The Grand Jury (And Its Sometimes Not so Grand Uses)

The recent events surrounding the refusal of two Grand Juries to approve the prosecution of police officers for killing unarmed civilians in Ferguson Missouri and New York City have received so much attention, that I thought it might be helpful to provide some background information. This is not intended to be exhaustive, and will apply with greater or lesser force to the various states because they all have laws that vary from each other. But, in general, this is how it works.

The Grand Jury is so called because it usually has more members than a Petit Jury. Nearly anyone who has had jury duty has been on a Petit Jury. A Petit Jury meets on a particular case, in public, with a judge and attorneys representing the various parties. Once it has decided the case, it is discharged.

The Grand Jury meets periodically during its term (usually a year) and is called upon to address a number of issues. These meetings are in secret without a judge. If there is a lawyer, that lawyer is a generally a prosecutor. Someone under investigation by a Grand Jury has no right to have a lawyer present, even while testifying. Although created in England in the 12th Century and spread throughout the Empire, the use of a Grand Jury has now been pretty much abandoned outside of the United States.

In the United States, Grand Juries have essentially two functions. They are: 1. To conduct a hearing to determine if someone will face felony charges before a Petite Jury; and, 2. To act as a watchdog agency over all branches of local government. It is this latter function that results in an annual Grand Jury report, sometimes to the great discomfort of local officials.

Many states do not use the Grand Jury system at all regarding criminal prosecutions. Others, such as California and Missouri have the ability to us the Grand Jury to get an indictment, but usually use an alternate system where a criminal complaint is filed against an accused. That is followed by a hearing to determine if there is probable cause to believe that a crime was committed and that the defendant committed the crime. Unlike the Grand Jury proceeding, this hearing is public, both sides have lawyers and it is presided over by a judge who hears evidence and argument from both sides and then makes a decision.

In other states, including New York, all felony cases must be presented to a Grand Jury unless the defendant waives that right.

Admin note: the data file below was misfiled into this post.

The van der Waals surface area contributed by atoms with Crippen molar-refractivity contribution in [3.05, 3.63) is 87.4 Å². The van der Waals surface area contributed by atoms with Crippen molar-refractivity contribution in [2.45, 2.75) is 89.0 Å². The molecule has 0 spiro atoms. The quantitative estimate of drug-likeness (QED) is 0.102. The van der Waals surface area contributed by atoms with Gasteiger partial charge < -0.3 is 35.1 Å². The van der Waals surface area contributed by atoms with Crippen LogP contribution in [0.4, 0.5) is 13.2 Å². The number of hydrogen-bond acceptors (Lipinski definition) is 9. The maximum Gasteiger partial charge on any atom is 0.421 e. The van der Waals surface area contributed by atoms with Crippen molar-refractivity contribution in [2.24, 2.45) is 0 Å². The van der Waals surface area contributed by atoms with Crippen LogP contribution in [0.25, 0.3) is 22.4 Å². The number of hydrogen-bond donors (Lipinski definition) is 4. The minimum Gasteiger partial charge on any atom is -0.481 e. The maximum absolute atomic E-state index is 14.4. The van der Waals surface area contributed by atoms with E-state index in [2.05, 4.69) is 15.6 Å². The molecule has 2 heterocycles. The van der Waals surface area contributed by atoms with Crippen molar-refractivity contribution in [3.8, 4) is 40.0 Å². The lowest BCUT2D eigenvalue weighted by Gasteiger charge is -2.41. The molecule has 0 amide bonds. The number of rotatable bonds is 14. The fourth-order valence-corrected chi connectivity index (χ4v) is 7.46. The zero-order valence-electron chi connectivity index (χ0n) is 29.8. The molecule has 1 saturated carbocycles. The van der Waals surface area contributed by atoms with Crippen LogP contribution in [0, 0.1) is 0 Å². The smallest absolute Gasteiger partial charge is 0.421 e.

The Grand Jury system in criminal cases has come under very harsh criticism because it is so completely under the control of the prosecutor. Although the Grand Jury can usually subpoena witnesses, typically, it will not know what witnesses to subpoena. The prosecutor selects the witnesses, asks all, or at least most, of the questions and tells the Grand Jury what law applies. Grand Juries doing criminal inquires are so thoroughtly under the sway of the prosecutor, that the Chief Justice of the highest court in New York once remarked that a prosecutor could get a Grand Jury to “indict a ham sandwich”. What Justice Wachtler did not mention is that there is a flip side of that coin. A motivated prosecutor could get a Grand Jury to refuse to indict nearly anyone. If the Grand Jury refuses to indict a defendant, the records are sealed so nobody knows what went on in the Grand Jury room to achieve that result.1

Unfortunately, there have been instances where a prosecutor who was under pressure to prosecute a celebrated crime took the case to a Grand Jury with ulterior motives. The prosecutor then presented it in a way that caused the Grand Jury to refuse to indict the defendant. In that case, the lack of prosecution was not the prosecutor’s fault. The effort to prosecute was made and thwarted by the Grand Jury’s action. The more political the situation, the more likely this is to happen, especially since the records are sealed. Makes you wonder about NYC, doesn’t it?

So far as Ferguson is concerned, the Missouri Attorney General has recently stated that the prosecutor who was working with the Grand Jury gave them a definition of lawful use of deadly force by a police officer that had been declared unconstitutional by the United States Supreme Court 30 years ago. Whether or not this officer’s use of deadly force was lawful was the whole issue the Grand Jury had to decide. The Supreme Court made such use more restrictive than the Grand Jury was told. One has to wonder what would have happened if the mistake had not been made.

1 At lease some of the Grand Jury records were released in Ferguson. That is very unusual, and in many places, quite illegal. Nearly all of these bodies are, and stay buried.